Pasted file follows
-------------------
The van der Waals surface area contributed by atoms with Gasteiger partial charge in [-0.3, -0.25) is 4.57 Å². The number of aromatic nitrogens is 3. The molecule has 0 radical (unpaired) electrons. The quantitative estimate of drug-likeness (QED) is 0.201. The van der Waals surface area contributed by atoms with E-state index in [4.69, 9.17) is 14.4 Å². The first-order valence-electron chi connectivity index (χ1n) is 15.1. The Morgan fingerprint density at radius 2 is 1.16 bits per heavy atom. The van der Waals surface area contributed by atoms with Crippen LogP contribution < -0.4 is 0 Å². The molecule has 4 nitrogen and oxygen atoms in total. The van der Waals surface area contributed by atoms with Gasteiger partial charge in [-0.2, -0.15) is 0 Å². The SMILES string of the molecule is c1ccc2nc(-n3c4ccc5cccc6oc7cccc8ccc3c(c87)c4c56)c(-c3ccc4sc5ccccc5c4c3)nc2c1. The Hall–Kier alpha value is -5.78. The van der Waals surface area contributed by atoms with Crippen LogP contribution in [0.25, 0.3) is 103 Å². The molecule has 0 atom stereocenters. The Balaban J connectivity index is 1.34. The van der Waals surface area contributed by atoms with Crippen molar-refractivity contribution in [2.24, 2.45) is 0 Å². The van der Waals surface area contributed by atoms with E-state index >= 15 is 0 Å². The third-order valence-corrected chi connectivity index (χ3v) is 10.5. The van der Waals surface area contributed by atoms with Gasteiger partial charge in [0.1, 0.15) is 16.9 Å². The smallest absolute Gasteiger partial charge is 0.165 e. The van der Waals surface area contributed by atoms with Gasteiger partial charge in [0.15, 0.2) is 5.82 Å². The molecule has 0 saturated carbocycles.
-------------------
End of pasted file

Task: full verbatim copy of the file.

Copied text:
The van der Waals surface area contributed by atoms with Gasteiger partial charge in [-0.3, -0.25) is 4.57 Å². The number of aromatic nitrogens is 3. The molecule has 0 radical (unpaired) electrons. The quantitative estimate of drug-likeness (QED) is 0.201. The van der Waals surface area contributed by atoms with E-state index in [4.69, 9.17) is 14.4 Å². The first-order valence-electron chi connectivity index (χ1n) is 15.1. The Morgan fingerprint density at radius 2 is 1.16 bits per heavy atom. The van der Waals surface area contributed by atoms with Crippen LogP contribution < -0.4 is 0 Å². The molecule has 4 nitrogen and oxygen atoms in total. The van der Waals surface area contributed by atoms with Gasteiger partial charge in [-0.2, -0.15) is 0 Å². The SMILES string of the molecule is c1ccc2nc(-n3c4ccc5cccc6oc7cccc8ccc3c(c87)c4c56)c(-c3ccc4sc5ccccc5c4c3)nc2c1. The Hall–Kier alpha value is -5.78. The van der Waals surface area contributed by atoms with Crippen LogP contribution in [0.25, 0.3) is 103 Å². The molecule has 0 atom stereocenters. The Balaban J connectivity index is 1.34. The van der Waals surface area contributed by atoms with Crippen molar-refractivity contribution in [2.24, 2.45) is 0 Å². The van der Waals surface area contributed by atoms with E-state index >= 15 is 0 Å². The third-order valence-corrected chi connectivity index (χ3v) is 10.5. The van der Waals surface area contributed by atoms with Gasteiger partial charge in [0.1, 0.15) is 16.9 Å². The smallest absolute Gasteiger partial charge is 0.165 e. The van der Waals surface area contributed by atoms with Gasteiger partial charge in [0.15, 0.2) is 5.82 Å². The molecule has 0 saturated carbocycles.